Activists in Juneau filed paperwork Monday which could lead to a local ballot questions in the fall asking voters to limit cruise ships’ access to the capital city.
Karla Hart filed the official paperwork. She’s been critical of the crowding and impacts on quality of life that have grown with cruise ship tourism. She’s also concerned Juneau has become too dependent on the economic power wielded by a few cruise lines.
“I’m a big believer in direct democracy, and this is a chance for us to say if we think that there are too many people coming on cruise ships to Juneau,” Hart said. “And to say if we think that people in Juneau want to have evenings quiet and for ourselves in the community and people who are staying over. And whether we want Saturdays for ourselves in the community and for people staying over.”
Hart is proposing three amendments to the City and Borough of Juneau’s charter:
- The first would ban big cruise ships in town between 7 p.m. and 7 a.m.
- The second would ban big cruise ships on Saturdays.
- The third would ban cruise ships over a certain size beginning in 2026. It would affect megaships like the Ovation of the Seas, as well as some of the less extraordinary ships that have visited Juneau for years.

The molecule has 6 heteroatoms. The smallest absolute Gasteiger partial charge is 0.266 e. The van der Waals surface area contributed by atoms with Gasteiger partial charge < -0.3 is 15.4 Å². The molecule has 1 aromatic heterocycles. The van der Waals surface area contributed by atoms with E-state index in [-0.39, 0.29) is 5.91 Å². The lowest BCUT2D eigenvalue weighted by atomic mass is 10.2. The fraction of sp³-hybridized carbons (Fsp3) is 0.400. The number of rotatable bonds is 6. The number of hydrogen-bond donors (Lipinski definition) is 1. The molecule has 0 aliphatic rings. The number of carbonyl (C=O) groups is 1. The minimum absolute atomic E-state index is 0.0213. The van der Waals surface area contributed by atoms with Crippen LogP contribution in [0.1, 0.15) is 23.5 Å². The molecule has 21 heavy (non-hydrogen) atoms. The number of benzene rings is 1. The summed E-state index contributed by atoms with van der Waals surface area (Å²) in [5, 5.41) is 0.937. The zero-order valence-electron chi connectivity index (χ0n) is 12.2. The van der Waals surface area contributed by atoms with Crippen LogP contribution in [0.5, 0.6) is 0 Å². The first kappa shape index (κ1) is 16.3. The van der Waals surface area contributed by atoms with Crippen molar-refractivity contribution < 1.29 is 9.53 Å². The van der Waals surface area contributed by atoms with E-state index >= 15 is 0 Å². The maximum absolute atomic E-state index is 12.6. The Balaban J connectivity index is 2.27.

Hart said she isn’t trying to stop the industry, just strike a better balance.
If there are no problems, the organizers’ next big hurdle will be to collect nearly 3,000 signatures of qualified local voters in 30 days.
“I would encourage people who think that everyone in the community loves the cruise industry and will vote no on these to sign the initiative and to put it on the ballot so we can put this to rest,” Hart said.
The charter amendment questions could appear on ballots in the next regular municipal election on Oct. 5.
Industry group Cruise Lines International Association Alaska provided a statement by email. Spokesperson Lanie Downs said the possibility of a second season without cruise traffic is hurting Juneau, and that Hart’s initiatives could lead to further losses that “would devastate Juneau even more.”
Before the pandemic, tourism was Juneau’s biggest private sector employer.
Downs said the industry continuously strives to improve its relationship with the community through best management practices, open dialogue and collaboration.